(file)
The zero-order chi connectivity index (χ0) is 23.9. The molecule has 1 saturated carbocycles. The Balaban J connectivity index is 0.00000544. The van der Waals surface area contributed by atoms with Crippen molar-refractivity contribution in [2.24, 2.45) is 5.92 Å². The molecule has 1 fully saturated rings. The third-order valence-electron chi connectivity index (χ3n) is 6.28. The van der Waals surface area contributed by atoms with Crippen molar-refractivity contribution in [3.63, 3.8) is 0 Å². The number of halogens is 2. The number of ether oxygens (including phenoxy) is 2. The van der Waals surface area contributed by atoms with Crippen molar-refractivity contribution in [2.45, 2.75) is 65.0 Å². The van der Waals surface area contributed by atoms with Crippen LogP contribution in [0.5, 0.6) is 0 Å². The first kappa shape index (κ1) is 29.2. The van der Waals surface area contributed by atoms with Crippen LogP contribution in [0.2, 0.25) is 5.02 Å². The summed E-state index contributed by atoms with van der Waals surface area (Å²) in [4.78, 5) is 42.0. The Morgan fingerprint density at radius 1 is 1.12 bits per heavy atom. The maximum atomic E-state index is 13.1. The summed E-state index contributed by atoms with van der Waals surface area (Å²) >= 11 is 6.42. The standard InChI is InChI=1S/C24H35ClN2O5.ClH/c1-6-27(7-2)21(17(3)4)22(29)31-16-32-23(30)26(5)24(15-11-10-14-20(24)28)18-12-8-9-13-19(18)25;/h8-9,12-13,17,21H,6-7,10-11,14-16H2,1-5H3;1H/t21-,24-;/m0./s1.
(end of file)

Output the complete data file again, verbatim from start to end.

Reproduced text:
The zero-order chi connectivity index (χ0) is 23.9. The molecule has 1 saturated carbocycles. The Balaban J connectivity index is 0.00000544. The van der Waals surface area contributed by atoms with Crippen molar-refractivity contribution in [2.24, 2.45) is 5.92 Å². The molecule has 1 fully saturated rings. The third-order valence-electron chi connectivity index (χ3n) is 6.28. The van der Waals surface area contributed by atoms with Crippen molar-refractivity contribution in [3.63, 3.8) is 0 Å². The number of halogens is 2. The number of ether oxygens (including phenoxy) is 2. The van der Waals surface area contributed by atoms with Crippen molar-refractivity contribution in [2.45, 2.75) is 65.0 Å². The van der Waals surface area contributed by atoms with Crippen LogP contribution in [0.5, 0.6) is 0 Å². The first kappa shape index (κ1) is 29.2. The van der Waals surface area contributed by atoms with Crippen LogP contribution in [0.2, 0.25) is 5.02 Å². The summed E-state index contributed by atoms with van der Waals surface area (Å²) in [4.78, 5) is 42.0. The Morgan fingerprint density at radius 1 is 1.12 bits per heavy atom. The maximum atomic E-state index is 13.1. The summed E-state index contributed by atoms with van der Waals surface area (Å²) >= 11 is 6.42. The standard InChI is InChI=1S/C24H35ClN2O5.ClH/c1-6-27(7-2)21(17(3)4)22(29)31-16-32-23(30)26(5)24(15-11-10-14-20(24)28)18-12-8-9-13-19(18)25;/h8-9,12-13,17,21H,6-7,10-11,14-16H2,1-5H3;1H/t21-,24-;/m0./s1.